Like Weird, Raw, and Drawn And Quarterly before it, Fantagraphics’ Mome has been the go-to showcase of its time for emerging alt-comics visionaries. Mome #18 is another excellent installment of the anthology series—so excellent, in fact, that it’s hard to single out a highlight. Conor O’Keefe’s muted, Little Nemo-esque sepia-tone-poem “Autumn” is one shining spot, as is Jon Adams’ “The Jerk Machine,” a piece of wordless magic realism with a cornea-scratching punchline and a strong Chris Ware influence. The only real weak spot is Nate Neal’s diagrammatic bashing of hipsters and a limp attempt at silly, surreal science fiction, both of which try way too hard without delivering the goods—especially when compared to the unique, compelling pieces found elsewhere in the issue… A-

At this point, no one should need any convincing that Krazy Kat is one of the greatest works of comic art ever created, and that it should form the foundation of any good collection. All that’s needed is the knowledge of where to start and what format to choose. With that in mind, Fantagraphics has outdone itself with Krazy And Ignatz 1916-1918: Love In A Kestle Or Love In A Hut. A handsome collection of some of the earliest pieces from George Herriman’s archetypal cat-and-mouse strip, it’s designed with the kind of care and respect that’s become standard for the publisher’s archival collections, and it features a useful glossary and an entertaining foreword by editor Bill Blackbeard. But Fantagraphics goes above and beyond with Krazy And Ignatz: Many of the strips were hard to find and in very poor condition, so no expense has been spared in using the latest digital technology to restore them to a readable form that’s as close to the original as possible. Herriman’s work probably hasn’t looked this good since it first appeared in newspapers more than 90 years ago. To top it all off, it’s being released in a softcover edition at a price within the range of readers who can’t shell out for the high-priced hardcovers… A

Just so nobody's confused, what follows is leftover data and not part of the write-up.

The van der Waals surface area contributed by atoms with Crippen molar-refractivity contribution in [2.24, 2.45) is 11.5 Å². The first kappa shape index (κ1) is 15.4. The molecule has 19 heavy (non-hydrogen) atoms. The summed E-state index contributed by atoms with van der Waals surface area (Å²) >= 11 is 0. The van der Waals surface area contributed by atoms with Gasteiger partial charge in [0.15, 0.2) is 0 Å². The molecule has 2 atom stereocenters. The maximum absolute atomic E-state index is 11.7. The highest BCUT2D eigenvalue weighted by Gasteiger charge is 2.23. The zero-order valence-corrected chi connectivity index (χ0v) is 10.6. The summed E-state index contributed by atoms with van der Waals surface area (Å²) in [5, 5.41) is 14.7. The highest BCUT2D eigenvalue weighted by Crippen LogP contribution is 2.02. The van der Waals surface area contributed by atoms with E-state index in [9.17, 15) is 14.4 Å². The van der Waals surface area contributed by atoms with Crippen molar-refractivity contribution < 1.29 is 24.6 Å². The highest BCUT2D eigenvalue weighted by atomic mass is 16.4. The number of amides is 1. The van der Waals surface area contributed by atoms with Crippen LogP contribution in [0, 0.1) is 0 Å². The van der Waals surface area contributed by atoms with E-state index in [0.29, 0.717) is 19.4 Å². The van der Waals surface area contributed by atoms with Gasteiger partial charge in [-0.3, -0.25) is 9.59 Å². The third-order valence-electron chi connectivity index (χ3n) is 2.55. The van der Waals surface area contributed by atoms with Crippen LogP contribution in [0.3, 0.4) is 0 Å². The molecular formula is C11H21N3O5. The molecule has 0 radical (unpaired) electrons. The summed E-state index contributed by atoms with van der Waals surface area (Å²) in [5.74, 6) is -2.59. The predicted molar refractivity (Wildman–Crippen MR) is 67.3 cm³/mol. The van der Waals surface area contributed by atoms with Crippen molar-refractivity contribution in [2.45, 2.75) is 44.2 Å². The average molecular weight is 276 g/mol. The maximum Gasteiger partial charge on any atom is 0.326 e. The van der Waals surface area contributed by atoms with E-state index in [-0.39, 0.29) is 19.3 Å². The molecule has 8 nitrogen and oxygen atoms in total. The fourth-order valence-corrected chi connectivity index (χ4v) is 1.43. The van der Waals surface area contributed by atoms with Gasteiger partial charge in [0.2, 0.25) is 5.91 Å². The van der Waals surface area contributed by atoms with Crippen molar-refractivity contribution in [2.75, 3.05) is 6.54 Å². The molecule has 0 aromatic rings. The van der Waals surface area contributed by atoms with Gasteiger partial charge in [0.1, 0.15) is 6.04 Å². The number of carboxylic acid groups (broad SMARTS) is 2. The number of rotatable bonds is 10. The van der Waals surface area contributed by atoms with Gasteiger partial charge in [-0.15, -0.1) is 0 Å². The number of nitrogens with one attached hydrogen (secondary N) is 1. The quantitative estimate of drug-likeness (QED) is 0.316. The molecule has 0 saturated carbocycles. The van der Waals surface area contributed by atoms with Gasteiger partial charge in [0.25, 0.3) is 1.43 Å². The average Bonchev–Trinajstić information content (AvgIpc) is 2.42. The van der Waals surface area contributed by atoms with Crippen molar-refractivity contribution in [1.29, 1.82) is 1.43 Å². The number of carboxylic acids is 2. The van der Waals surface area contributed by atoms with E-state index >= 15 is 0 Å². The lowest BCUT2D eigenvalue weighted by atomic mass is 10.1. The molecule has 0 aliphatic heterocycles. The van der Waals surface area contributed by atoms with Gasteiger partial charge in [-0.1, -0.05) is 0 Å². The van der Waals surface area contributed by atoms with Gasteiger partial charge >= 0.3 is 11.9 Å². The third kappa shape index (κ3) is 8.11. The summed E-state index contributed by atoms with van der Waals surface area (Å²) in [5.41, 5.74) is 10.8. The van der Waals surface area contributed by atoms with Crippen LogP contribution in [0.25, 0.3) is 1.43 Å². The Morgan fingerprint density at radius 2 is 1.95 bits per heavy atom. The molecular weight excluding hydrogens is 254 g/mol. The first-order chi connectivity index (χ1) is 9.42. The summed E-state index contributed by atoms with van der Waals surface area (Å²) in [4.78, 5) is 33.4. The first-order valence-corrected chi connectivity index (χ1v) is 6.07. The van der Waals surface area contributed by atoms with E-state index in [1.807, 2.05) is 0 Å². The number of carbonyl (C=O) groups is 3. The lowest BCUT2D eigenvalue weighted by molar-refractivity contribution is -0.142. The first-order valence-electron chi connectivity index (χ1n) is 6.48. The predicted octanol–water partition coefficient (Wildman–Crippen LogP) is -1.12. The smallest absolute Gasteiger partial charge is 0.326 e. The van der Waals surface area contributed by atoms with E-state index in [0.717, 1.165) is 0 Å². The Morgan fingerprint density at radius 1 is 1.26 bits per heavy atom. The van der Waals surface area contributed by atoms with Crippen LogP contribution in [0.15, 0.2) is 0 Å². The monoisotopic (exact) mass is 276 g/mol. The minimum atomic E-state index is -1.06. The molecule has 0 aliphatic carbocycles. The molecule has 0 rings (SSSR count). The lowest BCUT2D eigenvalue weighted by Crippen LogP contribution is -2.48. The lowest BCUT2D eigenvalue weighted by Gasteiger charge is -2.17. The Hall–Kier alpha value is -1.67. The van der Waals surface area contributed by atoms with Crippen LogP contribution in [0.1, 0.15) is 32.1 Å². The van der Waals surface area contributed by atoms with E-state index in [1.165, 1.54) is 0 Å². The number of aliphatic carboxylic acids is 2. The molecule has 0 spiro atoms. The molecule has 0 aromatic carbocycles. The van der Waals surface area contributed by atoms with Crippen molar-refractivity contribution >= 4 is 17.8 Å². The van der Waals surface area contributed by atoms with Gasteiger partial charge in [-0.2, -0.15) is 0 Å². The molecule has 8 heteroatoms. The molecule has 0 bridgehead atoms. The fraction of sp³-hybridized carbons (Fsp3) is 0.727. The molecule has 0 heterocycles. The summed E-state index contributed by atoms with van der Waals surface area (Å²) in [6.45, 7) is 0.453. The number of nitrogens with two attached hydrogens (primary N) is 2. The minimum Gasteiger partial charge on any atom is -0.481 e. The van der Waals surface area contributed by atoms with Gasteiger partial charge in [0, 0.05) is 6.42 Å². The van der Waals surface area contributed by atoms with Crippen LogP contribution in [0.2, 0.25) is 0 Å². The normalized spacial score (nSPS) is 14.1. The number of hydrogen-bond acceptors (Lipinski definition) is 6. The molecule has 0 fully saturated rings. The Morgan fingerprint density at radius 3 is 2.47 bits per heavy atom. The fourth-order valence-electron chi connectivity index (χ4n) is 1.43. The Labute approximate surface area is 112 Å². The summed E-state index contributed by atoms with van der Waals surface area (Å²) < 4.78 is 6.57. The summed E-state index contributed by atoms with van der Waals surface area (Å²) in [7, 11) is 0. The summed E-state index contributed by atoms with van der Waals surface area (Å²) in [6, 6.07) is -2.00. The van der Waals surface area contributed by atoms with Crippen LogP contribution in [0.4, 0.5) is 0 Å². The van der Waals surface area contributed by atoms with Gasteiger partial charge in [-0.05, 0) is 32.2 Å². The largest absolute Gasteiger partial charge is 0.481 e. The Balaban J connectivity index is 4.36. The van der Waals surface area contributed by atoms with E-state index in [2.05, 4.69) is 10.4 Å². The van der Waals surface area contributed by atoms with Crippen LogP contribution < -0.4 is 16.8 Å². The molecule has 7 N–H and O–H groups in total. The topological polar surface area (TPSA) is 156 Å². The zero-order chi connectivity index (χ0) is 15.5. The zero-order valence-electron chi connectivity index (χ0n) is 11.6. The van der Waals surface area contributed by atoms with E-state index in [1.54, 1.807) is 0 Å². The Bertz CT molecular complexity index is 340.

Roy Thomas is finally beginning to get the credit he deserves as a comics writer, but it may never be enough. Aside from everything he did to advance the cause of superhero comics, he and artistic collaborator Barry Windsor-Smith are not only are responsible—far more than creator Robert E. Howard—for the popular image of Conan The Barbarian, but they partly inspired the imagery, language, and tone of most contemporary fantasy. The first two years of their run on Marvel’s Conan The Barbarian—the second of which is now collected in The Barry Windsor-Smith Conan Archives Vol. 2 (Dark Horse)—came out in the early 1970s, and not only influenced fantasy writers, but also had an incalculable effect on the Dungeons & Dragons craze that appeared a few years later. Much of the visual cues we use in fantasy films, books, and television stem from Thomas’ writing and especially Smith’s art, and that, rather than the minor improvements like digital re-coloring, is what makes this collection worth owning. Smith left the title in 1973, but not before turning in some of the outstanding work, including the legendary “Red Nails,” collected here… B+